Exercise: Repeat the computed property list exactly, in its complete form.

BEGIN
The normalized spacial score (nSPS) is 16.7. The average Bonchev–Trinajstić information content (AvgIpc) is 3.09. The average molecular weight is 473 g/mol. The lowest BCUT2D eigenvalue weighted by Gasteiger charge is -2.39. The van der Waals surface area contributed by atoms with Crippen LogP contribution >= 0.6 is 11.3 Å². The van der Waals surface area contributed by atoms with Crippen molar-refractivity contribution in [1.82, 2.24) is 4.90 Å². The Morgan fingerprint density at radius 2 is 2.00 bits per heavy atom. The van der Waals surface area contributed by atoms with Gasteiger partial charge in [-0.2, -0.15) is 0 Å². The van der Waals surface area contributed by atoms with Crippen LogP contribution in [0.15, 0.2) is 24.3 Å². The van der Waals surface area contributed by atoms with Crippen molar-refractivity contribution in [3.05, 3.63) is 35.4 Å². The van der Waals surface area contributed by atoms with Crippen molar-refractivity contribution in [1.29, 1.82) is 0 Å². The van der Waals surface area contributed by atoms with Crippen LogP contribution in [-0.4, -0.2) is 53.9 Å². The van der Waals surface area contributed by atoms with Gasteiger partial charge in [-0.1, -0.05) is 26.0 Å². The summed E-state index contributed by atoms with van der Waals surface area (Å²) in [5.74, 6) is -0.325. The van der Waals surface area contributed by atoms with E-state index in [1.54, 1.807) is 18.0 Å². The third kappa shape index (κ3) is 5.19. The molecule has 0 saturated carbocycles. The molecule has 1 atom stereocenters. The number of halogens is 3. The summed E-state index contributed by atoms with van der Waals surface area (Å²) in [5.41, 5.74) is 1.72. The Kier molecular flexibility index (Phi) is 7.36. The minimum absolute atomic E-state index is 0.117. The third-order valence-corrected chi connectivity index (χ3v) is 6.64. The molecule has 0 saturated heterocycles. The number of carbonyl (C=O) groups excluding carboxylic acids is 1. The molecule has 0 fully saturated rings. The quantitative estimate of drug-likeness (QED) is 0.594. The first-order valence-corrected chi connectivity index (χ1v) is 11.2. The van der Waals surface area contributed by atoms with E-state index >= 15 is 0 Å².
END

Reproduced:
The normalized spacial score (nSPS) is 16.7. The average Bonchev–Trinajstić information content (AvgIpc) is 3.09. The average molecular weight is 473 g/mol. The lowest BCUT2D eigenvalue weighted by Gasteiger charge is -2.39. The van der Waals surface area contributed by atoms with Crippen LogP contribution >= 0.6 is 11.3 Å². The van der Waals surface area contributed by atoms with Crippen molar-refractivity contribution in [1.82, 2.24) is 4.90 Å². The Morgan fingerprint density at radius 2 is 2.00 bits per heavy atom. The van der Waals surface area contributed by atoms with Gasteiger partial charge in [-0.2, -0.15) is 0 Å². The van der Waals surface area contributed by atoms with Crippen LogP contribution in [0.15, 0.2) is 24.3 Å². The van der Waals surface area contributed by atoms with Crippen molar-refractivity contribution in [3.05, 3.63) is 35.4 Å². The van der Waals surface area contributed by atoms with Crippen molar-refractivity contribution in [1.29, 1.82) is 0 Å². The van der Waals surface area contributed by atoms with Crippen LogP contribution in [-0.4, -0.2) is 53.9 Å². The van der Waals surface area contributed by atoms with Gasteiger partial charge in [-0.1, -0.05) is 26.0 Å². The summed E-state index contributed by atoms with van der Waals surface area (Å²) in [5.74, 6) is -0.325. The van der Waals surface area contributed by atoms with E-state index in [1.54, 1.807) is 18.0 Å². The third kappa shape index (κ3) is 5.19. The molecule has 0 saturated carbocycles. The molecule has 1 atom stereocenters. The number of halogens is 3. The summed E-state index contributed by atoms with van der Waals surface area (Å²) in [5.41, 5.74) is 1.72. The Kier molecular flexibility index (Phi) is 7.36. The minimum absolute atomic E-state index is 0.117. The third-order valence-corrected chi connectivity index (χ3v) is 6.64. The molecule has 0 saturated heterocycles. The number of carbonyl (C=O) groups excluding carboxylic acids is 1. The molecule has 0 fully saturated rings. The quantitative estimate of drug-likeness (QED) is 0.594. The first-order valence-corrected chi connectivity index (χ1v) is 11.2. The van der Waals surface area contributed by atoms with E-state index >= 15 is 0 Å².